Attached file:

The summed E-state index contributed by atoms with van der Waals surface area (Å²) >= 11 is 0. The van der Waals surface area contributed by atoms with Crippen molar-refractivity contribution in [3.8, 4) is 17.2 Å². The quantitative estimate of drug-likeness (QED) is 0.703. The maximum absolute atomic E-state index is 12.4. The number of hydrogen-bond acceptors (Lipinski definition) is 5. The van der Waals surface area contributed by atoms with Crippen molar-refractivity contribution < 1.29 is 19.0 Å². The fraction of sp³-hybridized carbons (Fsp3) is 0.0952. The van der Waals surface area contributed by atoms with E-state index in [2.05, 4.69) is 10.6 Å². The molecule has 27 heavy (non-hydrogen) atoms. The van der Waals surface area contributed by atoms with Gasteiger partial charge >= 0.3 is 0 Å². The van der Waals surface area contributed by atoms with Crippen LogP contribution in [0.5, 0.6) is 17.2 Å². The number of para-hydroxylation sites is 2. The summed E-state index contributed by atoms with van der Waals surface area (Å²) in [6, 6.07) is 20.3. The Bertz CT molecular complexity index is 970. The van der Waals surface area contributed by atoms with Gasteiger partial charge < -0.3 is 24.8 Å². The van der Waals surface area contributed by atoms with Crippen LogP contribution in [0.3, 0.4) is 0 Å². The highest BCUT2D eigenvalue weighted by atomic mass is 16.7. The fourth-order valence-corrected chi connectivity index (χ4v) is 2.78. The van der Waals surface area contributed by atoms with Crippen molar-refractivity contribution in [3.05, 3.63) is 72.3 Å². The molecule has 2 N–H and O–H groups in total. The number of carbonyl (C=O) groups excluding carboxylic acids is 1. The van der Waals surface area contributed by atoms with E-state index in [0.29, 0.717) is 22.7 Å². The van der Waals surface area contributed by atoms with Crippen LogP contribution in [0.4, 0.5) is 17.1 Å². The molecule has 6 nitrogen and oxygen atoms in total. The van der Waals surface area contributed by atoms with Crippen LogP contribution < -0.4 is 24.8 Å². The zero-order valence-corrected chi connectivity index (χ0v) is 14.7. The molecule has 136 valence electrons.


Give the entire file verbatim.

The summed E-state index contributed by atoms with van der Waals surface area (Å²) >= 11 is 0. The van der Waals surface area contributed by atoms with Crippen molar-refractivity contribution in [3.8, 4) is 17.2 Å². The quantitative estimate of drug-likeness (QED) is 0.703. The maximum absolute atomic E-state index is 12.4. The number of hydrogen-bond acceptors (Lipinski definition) is 5. The van der Waals surface area contributed by atoms with Crippen molar-refractivity contribution < 1.29 is 19.0 Å². The fraction of sp³-hybridized carbons (Fsp3) is 0.0952. The van der Waals surface area contributed by atoms with E-state index in [2.05, 4.69) is 10.6 Å². The molecule has 27 heavy (non-hydrogen) atoms. The van der Waals surface area contributed by atoms with Gasteiger partial charge >= 0.3 is 0 Å². The van der Waals surface area contributed by atoms with Crippen LogP contribution in [0.5, 0.6) is 17.2 Å². The number of para-hydroxylation sites is 2. The summed E-state index contributed by atoms with van der Waals surface area (Å²) in [6, 6.07) is 20.3. The Bertz CT molecular complexity index is 970. The van der Waals surface area contributed by atoms with Gasteiger partial charge < -0.3 is 24.8 Å². The van der Waals surface area contributed by atoms with Crippen LogP contribution in [0.3, 0.4) is 0 Å². The highest BCUT2D eigenvalue weighted by atomic mass is 16.7. The fourth-order valence-corrected chi connectivity index (χ4v) is 2.78. The van der Waals surface area contributed by atoms with Crippen molar-refractivity contribution in [3.05, 3.63) is 72.3 Å². The molecule has 2 N–H and O–H groups in total. The number of carbonyl (C=O) groups excluding carboxylic acids is 1. The van der Waals surface area contributed by atoms with E-state index in [0.29, 0.717) is 22.7 Å². The van der Waals surface area contributed by atoms with Crippen LogP contribution in [0.4, 0.5) is 17.1 Å². The molecule has 6 nitrogen and oxygen atoms in total. The van der Waals surface area contributed by atoms with Crippen LogP contribution < -0.4 is 24.8 Å². The zero-order valence-corrected chi connectivity index (χ0v) is 14.7. The molecule has 136 valence electrons.